Could it be that as we abide in love for each other, (and as we do, God also abides in us), that we are presented with the opportunity through relationship, to encounter the specks and log’s within each other’s lives, giving us the ability to see our own faults as we are otherwise blinded to see through our pride, which deceives us, and through loving each other as God loves us (preferring each other above ourselves) we are made aware of our sin nature and are then able to crucify our sin nature because of love? When we truly begin to love each other, we find this law at work: “love does no harm to its neighbor” and our consciences are grieved when we see our own sin nature (selfishness) affecting the lives of the ones we love and when love begins to take precedence in our lives, we find ourselves empowered to change, thereby taking authority over our sin, and submitting it to God. Just some food for thought.

“In this is love, not that we loved God, but that he loved us and sent his son to be the propitiation for our sins. If God so loved us, we also ought to love one another. No one has beheld God at any time; if we love one another, God abides in us and his love is perfected in us.” 1 John 4:10-12

Propitiation means “to appease because of Christ’s sacrifice. The benefits of Christ’s death to man. Not only the benefit of reconciliation with God, but the manner by which we were made friends of God. He is both the sacrifice and the high priest from the old testament, sacrificing himself.”

What is this love that we’ve been talking about, that drives out fear?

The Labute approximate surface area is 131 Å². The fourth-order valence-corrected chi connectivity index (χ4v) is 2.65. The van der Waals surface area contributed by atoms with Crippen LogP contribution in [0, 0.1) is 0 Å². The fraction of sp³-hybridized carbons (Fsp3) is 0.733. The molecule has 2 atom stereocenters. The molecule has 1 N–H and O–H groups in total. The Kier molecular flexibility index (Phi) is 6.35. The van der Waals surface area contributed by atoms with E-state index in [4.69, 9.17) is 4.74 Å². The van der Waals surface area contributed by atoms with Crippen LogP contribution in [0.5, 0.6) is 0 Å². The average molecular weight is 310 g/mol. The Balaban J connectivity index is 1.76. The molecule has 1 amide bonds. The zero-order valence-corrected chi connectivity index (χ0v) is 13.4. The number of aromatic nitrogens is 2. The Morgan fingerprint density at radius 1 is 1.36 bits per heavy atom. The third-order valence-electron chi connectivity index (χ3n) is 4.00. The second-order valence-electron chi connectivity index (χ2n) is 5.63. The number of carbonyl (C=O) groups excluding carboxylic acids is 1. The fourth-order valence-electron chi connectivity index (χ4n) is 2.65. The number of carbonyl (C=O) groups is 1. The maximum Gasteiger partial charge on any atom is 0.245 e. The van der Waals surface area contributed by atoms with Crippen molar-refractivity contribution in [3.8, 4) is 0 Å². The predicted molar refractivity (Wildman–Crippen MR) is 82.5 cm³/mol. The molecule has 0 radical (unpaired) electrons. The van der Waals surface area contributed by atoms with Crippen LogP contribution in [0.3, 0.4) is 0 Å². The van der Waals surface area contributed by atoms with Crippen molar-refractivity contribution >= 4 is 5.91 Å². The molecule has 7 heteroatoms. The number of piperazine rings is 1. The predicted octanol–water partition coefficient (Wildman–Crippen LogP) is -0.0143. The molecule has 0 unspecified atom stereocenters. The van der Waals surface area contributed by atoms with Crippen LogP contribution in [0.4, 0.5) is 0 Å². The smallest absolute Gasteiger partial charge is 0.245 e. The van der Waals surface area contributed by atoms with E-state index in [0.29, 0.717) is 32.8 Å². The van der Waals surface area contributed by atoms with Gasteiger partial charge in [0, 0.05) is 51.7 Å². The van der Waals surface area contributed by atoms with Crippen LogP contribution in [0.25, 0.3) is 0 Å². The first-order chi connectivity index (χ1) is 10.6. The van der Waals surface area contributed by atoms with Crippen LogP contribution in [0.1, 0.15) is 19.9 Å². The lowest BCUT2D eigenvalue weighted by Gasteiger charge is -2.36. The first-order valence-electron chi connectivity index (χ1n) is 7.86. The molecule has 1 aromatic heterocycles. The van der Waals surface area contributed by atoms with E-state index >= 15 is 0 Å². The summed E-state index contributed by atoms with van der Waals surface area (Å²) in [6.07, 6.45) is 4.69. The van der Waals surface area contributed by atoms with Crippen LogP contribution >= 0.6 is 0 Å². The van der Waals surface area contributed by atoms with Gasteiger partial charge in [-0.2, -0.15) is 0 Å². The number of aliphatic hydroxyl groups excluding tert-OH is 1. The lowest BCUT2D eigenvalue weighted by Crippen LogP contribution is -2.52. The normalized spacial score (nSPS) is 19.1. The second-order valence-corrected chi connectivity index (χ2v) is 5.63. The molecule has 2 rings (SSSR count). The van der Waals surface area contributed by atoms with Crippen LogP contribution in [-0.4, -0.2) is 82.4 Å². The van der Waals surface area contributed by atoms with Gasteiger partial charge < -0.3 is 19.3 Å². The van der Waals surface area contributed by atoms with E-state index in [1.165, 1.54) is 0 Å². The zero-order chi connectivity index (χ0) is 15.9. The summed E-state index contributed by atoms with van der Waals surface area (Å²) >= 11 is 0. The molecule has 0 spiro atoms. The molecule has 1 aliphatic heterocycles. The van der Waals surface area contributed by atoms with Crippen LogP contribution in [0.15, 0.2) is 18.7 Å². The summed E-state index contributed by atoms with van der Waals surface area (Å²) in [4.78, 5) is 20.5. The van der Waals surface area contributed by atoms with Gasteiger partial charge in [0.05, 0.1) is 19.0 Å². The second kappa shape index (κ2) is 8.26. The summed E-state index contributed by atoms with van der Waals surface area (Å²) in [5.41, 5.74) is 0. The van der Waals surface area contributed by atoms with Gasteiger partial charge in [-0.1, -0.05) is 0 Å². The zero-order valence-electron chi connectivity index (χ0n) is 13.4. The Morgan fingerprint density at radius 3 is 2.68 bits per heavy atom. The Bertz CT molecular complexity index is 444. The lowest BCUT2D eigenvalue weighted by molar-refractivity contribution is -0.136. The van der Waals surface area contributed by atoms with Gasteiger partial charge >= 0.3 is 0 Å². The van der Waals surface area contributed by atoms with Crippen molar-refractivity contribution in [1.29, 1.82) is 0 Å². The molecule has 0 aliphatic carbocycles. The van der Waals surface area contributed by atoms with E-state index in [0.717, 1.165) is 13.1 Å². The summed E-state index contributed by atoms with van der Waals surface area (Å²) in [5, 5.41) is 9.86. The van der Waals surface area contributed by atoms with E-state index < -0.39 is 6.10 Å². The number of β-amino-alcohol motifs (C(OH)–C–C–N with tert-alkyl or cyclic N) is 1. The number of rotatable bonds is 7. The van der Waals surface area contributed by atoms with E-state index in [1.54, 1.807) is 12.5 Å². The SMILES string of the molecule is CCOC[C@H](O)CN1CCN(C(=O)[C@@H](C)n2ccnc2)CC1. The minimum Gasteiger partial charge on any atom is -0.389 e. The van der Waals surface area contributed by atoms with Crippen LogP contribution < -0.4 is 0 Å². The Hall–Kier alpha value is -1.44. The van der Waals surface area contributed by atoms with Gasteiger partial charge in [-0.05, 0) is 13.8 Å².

Love -agapeo from the greek, means “to love, indicates a direction of the will and finding it’s joy in anything. Agapeo is used of God’s love toward man and vice versa. Phileo (from the Greek) means to contend with, common interests, befriending. Agapeo stands higher above phileo because of its moral import; love that expresses compassion.

Agape, also from the Greek, is another word used for love, meaning “charity, meaning benevolent love. It’s benevolence however, is not shown by doing what the person loved desires, but what the one loving deems as necessary or needed by the one loved. God gave us not what we wanted, but what we needed, as perceived by God (the one loving). God’s love for man is doing what he thinks is best for man and not necessarily as man desires. It is God’s willful direction toward man. For man to love God, he must first appropriate God’s agape, for only God has such an unselfish love.”

“For God so loved the world that he sent his only son, that whoever believes in him, has eternal life.” John 3:16

Faith comes from hearing the word of God. Believe it. God loves you. No matter what. He has only been recklessly pursuing us since the beginning of time, since the fall of man into a sinful condition separating us from the ability to receive God’s love, because of the knowledge of sin and death and our mistaken beliefs about the character and goodness of God’s heart. He had to do something radical to show us how much he loves us and desired intimate fellowship with us. He sent his son in our place removing the curse of sin from us to prove that his heart toward us is good. To show us he wants relationship with us and will go to any length of humility to gain our love. He has set himself up for rejection again, by paying the ultimate sacrifice and removing the consequences of sim from us if we receive his free gift of salvation through Jesus’ death and resurrection. We can still reject this love if we so choose. But if by faith, we receive this gift, the love of God, we will be saved from the consequences of sin.

“Now for this very reason, applying all diligence, in your faith, supply moral excellence, and in your moral excellence, knowledge, and in your knowledge, self control, and in your self control, perseverance. And in your perseverance, godliness, and in godliness, kindness, and in your brotherly kindness, love. If these qualities are yours and are increasing, they render you neither useless nor unfruitful in the knowledge of our Lord, Jesus Christ.” 2 Peter 1:5-8